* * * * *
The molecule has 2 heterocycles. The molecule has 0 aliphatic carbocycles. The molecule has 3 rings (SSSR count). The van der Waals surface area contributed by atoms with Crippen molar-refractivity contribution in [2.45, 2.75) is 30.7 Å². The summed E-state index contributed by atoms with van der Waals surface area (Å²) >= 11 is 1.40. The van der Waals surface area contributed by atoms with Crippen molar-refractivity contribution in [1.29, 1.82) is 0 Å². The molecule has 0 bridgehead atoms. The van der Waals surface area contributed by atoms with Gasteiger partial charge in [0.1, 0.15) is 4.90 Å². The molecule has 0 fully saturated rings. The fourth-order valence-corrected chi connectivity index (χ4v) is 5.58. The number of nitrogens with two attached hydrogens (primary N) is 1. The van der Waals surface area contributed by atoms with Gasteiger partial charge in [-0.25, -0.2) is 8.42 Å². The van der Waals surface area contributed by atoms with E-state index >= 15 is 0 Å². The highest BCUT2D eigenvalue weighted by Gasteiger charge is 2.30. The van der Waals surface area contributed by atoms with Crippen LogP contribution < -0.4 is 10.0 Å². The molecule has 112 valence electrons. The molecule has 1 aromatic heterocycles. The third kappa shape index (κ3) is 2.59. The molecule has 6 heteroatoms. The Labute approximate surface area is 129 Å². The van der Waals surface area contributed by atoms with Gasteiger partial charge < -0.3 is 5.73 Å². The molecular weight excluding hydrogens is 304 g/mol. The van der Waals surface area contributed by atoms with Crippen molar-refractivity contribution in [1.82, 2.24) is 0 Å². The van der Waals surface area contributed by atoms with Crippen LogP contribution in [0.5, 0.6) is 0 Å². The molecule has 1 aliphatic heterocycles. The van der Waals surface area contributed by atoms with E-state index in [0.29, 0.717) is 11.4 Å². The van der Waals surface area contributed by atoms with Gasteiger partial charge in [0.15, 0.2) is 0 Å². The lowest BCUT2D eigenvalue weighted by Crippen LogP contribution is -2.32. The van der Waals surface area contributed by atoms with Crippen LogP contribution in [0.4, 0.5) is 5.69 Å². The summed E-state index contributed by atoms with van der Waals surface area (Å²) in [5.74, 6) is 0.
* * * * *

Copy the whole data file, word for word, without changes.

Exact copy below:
The molecule has 2 heterocycles. The molecule has 0 aliphatic carbocycles. The molecule has 3 rings (SSSR count). The van der Waals surface area contributed by atoms with Crippen molar-refractivity contribution in [2.45, 2.75) is 30.7 Å². The summed E-state index contributed by atoms with van der Waals surface area (Å²) >= 11 is 1.40. The van der Waals surface area contributed by atoms with Crippen molar-refractivity contribution in [1.29, 1.82) is 0 Å². The molecule has 0 bridgehead atoms. The van der Waals surface area contributed by atoms with Gasteiger partial charge in [0.1, 0.15) is 4.90 Å². The molecule has 0 fully saturated rings. The fourth-order valence-corrected chi connectivity index (χ4v) is 5.58. The number of nitrogens with two attached hydrogens (primary N) is 1. The van der Waals surface area contributed by atoms with Gasteiger partial charge in [-0.25, -0.2) is 8.42 Å². The van der Waals surface area contributed by atoms with E-state index >= 15 is 0 Å². The highest BCUT2D eigenvalue weighted by Gasteiger charge is 2.30. The van der Waals surface area contributed by atoms with Crippen LogP contribution < -0.4 is 10.0 Å². The molecule has 112 valence electrons. The molecule has 1 aromatic heterocycles. The third kappa shape index (κ3) is 2.59. The molecule has 6 heteroatoms. The Labute approximate surface area is 129 Å². The van der Waals surface area contributed by atoms with Gasteiger partial charge < -0.3 is 5.73 Å². The molecular weight excluding hydrogens is 304 g/mol. The van der Waals surface area contributed by atoms with Crippen molar-refractivity contribution in [1.82, 2.24) is 0 Å². The van der Waals surface area contributed by atoms with Crippen LogP contribution in [0.5, 0.6) is 0 Å². The molecule has 1 aliphatic heterocycles. The van der Waals surface area contributed by atoms with E-state index in [0.29, 0.717) is 11.4 Å². The van der Waals surface area contributed by atoms with Gasteiger partial charge in [0.15, 0.2) is 0 Å². The lowest BCUT2D eigenvalue weighted by Crippen LogP contribution is -2.32. The van der Waals surface area contributed by atoms with Crippen LogP contribution in [0.4, 0.5) is 5.69 Å². The summed E-state index contributed by atoms with van der Waals surface area (Å²) in [5.74, 6) is 0.